This is big, very big business for the pharmaceutical companies. It's a $10 billion-a-year legal market for opiate narcotics. Peter Jackson, a co-founder of Advocates for the Reform of Prescription Opiods says,
“It’s like the wild west. The whole supply-side system is set up to perpetuate this massive unloading of opioid narcotics on the American public.”
The pharmaceutical firms say their research is part of a constant search for better painkillers to treat the aging U.S. population. Karsten Lindhardt is chief executive of Denmark-based Egalet, which is in the process of testing its pure hydrocodone drug.
“Sometimes you circulate a patient between various opioids, and some may have a better effect than others.”
The drug companies understand that a pure hydrocodone pill would circumvent liver problems that are linked to high doses of acetaminophen, which is an ingredient in products like Vicodin. They also say that with these new drugs, patients will be more closely supervised because, by law, they will have to go back to their doctors for each refill. But prescriptions for the weaker, hydrocodone-acetaminophen pills which are currently on the market can be refilled up to five times.
Critics say this is a worrisome development because of the dark side that accompanies street use of these narcotic painkillers: These include murders, pharmacy robberies and millions of dollars lost by hospitals that have to treat overdose victims. In addition, they point out that thousands of legitimate pain patients are becoming addicted to these painkillers. Another problem is that after taking them for some time, opiates stop working, and users are forced to take higher doses or resort to different, perhaps more dangerous chemicals. Andrew Kolodny, president of Physicians for Responsible Opioid Prescribing says the narcotics problem is out of control.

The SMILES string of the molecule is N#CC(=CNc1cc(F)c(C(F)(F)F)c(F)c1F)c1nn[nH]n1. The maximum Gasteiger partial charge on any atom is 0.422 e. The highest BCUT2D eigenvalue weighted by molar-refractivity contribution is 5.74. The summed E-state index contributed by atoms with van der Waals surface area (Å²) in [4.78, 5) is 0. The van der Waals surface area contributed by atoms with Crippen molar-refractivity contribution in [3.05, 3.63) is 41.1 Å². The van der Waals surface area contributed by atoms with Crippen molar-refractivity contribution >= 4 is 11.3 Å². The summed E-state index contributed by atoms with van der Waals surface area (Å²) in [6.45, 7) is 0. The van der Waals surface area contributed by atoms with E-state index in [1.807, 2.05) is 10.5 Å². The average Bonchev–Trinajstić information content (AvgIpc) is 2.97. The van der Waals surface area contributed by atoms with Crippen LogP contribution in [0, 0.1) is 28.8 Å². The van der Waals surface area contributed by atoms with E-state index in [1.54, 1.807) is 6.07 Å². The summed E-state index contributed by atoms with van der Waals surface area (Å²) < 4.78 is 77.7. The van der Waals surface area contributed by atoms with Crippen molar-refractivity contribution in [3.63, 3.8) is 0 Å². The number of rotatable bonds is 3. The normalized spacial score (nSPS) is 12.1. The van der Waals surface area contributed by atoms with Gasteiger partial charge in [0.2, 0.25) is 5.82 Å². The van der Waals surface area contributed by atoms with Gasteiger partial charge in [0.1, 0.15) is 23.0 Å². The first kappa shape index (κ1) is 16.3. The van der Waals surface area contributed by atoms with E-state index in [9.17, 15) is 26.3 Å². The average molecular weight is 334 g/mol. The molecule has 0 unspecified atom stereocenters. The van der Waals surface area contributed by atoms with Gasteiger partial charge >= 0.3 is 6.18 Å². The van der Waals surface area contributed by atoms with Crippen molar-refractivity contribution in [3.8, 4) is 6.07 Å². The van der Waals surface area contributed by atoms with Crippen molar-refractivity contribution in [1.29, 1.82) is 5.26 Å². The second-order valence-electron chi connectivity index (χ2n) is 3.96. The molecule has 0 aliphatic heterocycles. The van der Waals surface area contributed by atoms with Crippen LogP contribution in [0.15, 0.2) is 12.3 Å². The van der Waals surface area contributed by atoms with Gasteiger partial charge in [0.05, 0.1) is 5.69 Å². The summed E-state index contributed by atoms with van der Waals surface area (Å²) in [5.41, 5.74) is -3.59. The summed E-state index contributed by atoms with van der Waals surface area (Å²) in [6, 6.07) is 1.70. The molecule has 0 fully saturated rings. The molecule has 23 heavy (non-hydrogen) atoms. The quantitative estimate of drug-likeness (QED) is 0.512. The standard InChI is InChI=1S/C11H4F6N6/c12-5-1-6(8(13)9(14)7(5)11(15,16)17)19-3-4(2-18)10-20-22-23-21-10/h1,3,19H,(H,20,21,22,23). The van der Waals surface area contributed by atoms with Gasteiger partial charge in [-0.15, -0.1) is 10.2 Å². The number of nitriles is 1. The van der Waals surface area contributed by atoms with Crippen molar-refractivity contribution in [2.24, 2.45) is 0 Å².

“You’ve got a person on your product for life, and a doctor’s got a patient who’s never going to miss an appointment, because if they did and they didn’t get their prescription, they would feel very sick. It’s a terrific business model, and that’s what these companies want to get in on.”
The Centers for Disease Control and Prevention reported last month that for the year 2008, prescription painkillers caused the deaths of almost 15,000 people, more than triple the 4,000 deaths in 1999. And the Drug Enforcement Administration says that emergency room visits caused by hydrocodone abuse shot up from 19,221 in 2000 to 86,258 in 2009.
Drug control advocates say they believe the U.S. government is too lax about controlling addictive pain medications. The International Narcotics Control Board did a study in 2008, and found that America consumes 99 percent of the world’s hydrocodone and 83 percent of its oxycodone.
There is a 41-year-old loophole that critics want changed. The federal Controlled Substances Act, which was passed in 1970, put fewer controls on combination pills containing hydrocodone and another painkiller than it does on the equivalent oxycodone products. What this means is that a Vicodin prescription can be refilled five times, while a Percocet prescription can only be filled once.
The Drug Enforcement Administration and the Food and Drug Administration have been studying whether to close this loophole since 1999 but have made no decision. Congress is now discussing a bill that would force the agencies to tighten the controls. Drug critic Peter Jackson says,
“This is a problem that is fundamentally an oversupply problem. The FDA has kind of opened the floodgates, and they refuse to recognize the mistakes made in the past.”